Mario Cardinal

"The real voyage of discovery consists, not in seeking new landscapes, but in having new eyes" – Marcel Proust

Customers hire something to get a job done

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Last year, after almost two years of effort working on a daily planner, we had to admit we were working on the wrong idea. Since that day, we have focused our efforts on a new vision: the design of a creativity space to team up with others. Although our new idea seems promising, we have no formal proof that we are on the right track. Until recently, I thought I was forced into this very unscientific process of trusting my good fortune and my instincts to compete against luck.

Fortunately, in recent days, I’ve discovered an innovation approach that presents a product not as a set of functionality but rather as a solution that a customer hires to get a job done.

intercom on job-to-be-doneI first became aware of the “Job to be Done” approach through Intercom. In recent months I have subscribed to their blog and recently they have published a book to summarize how they use the approach internally for product management.

competing against luckThis innovation approach is very well documented by Harvard Business School professor Clayton Christensen in the Wall Street Journal Bestseller: Competing Against Luck: The Story of Innovation and Customer Choice.

“When we buy a product, we essentially ‘hire’ something to get a job done. If it does the job well, when we are confronted with the same job, we hire that same product again. And if the product does a crummy job, we ‘fire’ it and look around for something else we might hire to solve the problem.”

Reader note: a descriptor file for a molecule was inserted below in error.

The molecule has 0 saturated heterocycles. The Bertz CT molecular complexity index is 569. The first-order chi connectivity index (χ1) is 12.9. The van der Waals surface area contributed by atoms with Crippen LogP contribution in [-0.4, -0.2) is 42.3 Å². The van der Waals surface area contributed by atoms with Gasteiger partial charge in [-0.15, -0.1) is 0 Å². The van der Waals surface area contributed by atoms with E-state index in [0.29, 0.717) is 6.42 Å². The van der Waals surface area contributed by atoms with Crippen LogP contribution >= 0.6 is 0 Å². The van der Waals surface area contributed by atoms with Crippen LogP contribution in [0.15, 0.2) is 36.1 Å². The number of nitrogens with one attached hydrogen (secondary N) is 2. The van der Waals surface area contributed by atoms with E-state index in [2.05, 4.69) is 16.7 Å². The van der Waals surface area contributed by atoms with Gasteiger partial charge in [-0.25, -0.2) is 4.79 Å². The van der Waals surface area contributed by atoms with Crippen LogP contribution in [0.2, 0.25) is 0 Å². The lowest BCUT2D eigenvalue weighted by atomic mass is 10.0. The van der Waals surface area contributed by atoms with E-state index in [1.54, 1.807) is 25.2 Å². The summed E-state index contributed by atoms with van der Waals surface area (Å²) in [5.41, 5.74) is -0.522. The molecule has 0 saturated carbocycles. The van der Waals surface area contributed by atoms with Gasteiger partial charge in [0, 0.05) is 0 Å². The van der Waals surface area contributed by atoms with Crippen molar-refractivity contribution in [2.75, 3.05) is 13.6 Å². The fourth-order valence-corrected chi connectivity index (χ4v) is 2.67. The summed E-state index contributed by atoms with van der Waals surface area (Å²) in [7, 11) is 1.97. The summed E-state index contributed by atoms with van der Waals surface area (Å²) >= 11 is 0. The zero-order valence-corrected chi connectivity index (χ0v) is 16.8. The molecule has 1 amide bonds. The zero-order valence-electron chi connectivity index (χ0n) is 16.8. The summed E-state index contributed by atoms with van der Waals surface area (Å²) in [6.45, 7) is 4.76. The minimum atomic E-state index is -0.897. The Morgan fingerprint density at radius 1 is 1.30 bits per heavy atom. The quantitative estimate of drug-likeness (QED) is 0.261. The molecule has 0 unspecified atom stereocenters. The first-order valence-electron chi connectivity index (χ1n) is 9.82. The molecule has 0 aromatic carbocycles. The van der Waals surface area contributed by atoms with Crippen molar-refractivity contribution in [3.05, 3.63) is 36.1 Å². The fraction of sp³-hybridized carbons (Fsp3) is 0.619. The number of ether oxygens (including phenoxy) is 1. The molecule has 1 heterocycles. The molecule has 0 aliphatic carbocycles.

– Clayton Christensen

when coffe and kale competeChristensen’s book is a must read but, in my opinion, the best reading I have found on the subject is the book by Alan Klement: When Coffee and Kale Compete: Become great at making products people will buy. I particularly appreciated how he unifies the “Job to be Done” approach within a system of progress.

Now that I am equipped with a more scientific approach, I will take advantage of the next few weeks to review and validate whether setting up a creativity space to team up with others is always the best idea.

Author: mariocardinal

A long-time agile coach specializing in software architecture, I am the co-founder of Slingboards Lab, a software publisher that is empowering people to get a sense of fulfillment. An experimenter and an entrepreneur, I love to seize the opportunities that emerge from the unexpected. An experienced Scrum practitioner, I have spent more than 20 years designing large-scale information systems. I am the author of the book "Executable Specifications with Scrum". My friends like to describe me as someone who can extract the essence of a complicated situation, sort out the core ideas from the incidental distractions and provide a summary that is easy to understand.

One thought on “Customers hire something to get a job done

  1. Pingback: Customers don’t buy products they buy better versions of themselves | Mario Cardinal

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